Throughout the year, the Office of Inspector General (OIG), as well as the Department of Justice (DOJ) and President Trump, have made it clear that opioid abuse is a primary area of focus for government agencies. In a recent announcement, Attorney General Sessions showed that the government isn’t just talking- they are taking action. On August 2nd, Attorney General Sessions announced the formation of the Opioid Fraud and Abuse Detection Unit. This new unit of the DOJ will be a pilot program to utilize data to help combat the opioid crisis.
Recently, the state of New Jersey ramped up its enforcement efforts by sanctioning 31 physicians for allegedly over-prescribing painkillers. This is a trend that seems to put a dent in the proliferation of addiction to pain killers, and the epidemic of pain killer narcotic over-prescription.
When you are a pharmacist you are reponsible for administering drugs in a lawful and compliant manner. Logic tells you dispensing drugs to living persons is a starting point. However, one pharmacy recently found out what the repercussions were of administering drugs to "dead people." The owners of an independent pharmacy specializing in HIV and AIDS related medication agreed to pay the U.S. Government $7.8M to settle claims of overbilling CMS, which included dispensing medicine in the names of patients who have died. The settlement is to be paid in a duration of 5 years as the company makes money. A whistleblower brought the claim through aqui tam action alleging False Claims violations.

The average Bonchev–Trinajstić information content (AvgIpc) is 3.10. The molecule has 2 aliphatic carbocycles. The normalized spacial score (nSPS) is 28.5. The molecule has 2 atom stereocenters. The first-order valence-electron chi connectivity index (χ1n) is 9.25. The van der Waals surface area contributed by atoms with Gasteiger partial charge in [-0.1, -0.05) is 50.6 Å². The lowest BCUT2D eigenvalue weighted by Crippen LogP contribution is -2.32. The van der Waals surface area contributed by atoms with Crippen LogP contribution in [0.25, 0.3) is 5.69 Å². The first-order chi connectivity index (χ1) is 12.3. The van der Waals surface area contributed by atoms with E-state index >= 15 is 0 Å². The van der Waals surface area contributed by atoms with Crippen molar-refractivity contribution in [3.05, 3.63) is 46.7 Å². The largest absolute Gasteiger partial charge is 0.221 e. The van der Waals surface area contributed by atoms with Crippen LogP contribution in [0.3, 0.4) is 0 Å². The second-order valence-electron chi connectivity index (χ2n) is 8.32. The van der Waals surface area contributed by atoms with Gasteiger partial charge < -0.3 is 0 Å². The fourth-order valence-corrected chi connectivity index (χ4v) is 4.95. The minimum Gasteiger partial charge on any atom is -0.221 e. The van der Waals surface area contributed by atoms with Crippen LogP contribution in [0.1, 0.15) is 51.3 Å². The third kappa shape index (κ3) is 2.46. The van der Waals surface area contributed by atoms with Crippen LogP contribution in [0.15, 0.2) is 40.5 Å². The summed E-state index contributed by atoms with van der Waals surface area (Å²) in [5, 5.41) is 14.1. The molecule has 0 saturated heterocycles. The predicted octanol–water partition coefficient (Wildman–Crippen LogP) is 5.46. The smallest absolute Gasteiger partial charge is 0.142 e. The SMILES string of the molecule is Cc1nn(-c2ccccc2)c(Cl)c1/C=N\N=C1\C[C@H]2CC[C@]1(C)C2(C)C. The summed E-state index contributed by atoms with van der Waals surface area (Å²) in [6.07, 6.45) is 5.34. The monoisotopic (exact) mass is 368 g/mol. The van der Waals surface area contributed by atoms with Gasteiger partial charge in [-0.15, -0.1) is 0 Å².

Seems like a simple question. But the answer may surprise you. There are three things that are needed for a referral to be legitimate and to avoid potential civil fines, penalties and OIG exclusions. 1. Does the Physician have a current license without restrictions? 2. Is the Physician privileged or credentialed at the hospital? 3. Is the Physician excluded from participating in Medicare/Medicaid or other federal health care dollar reimbursed programs?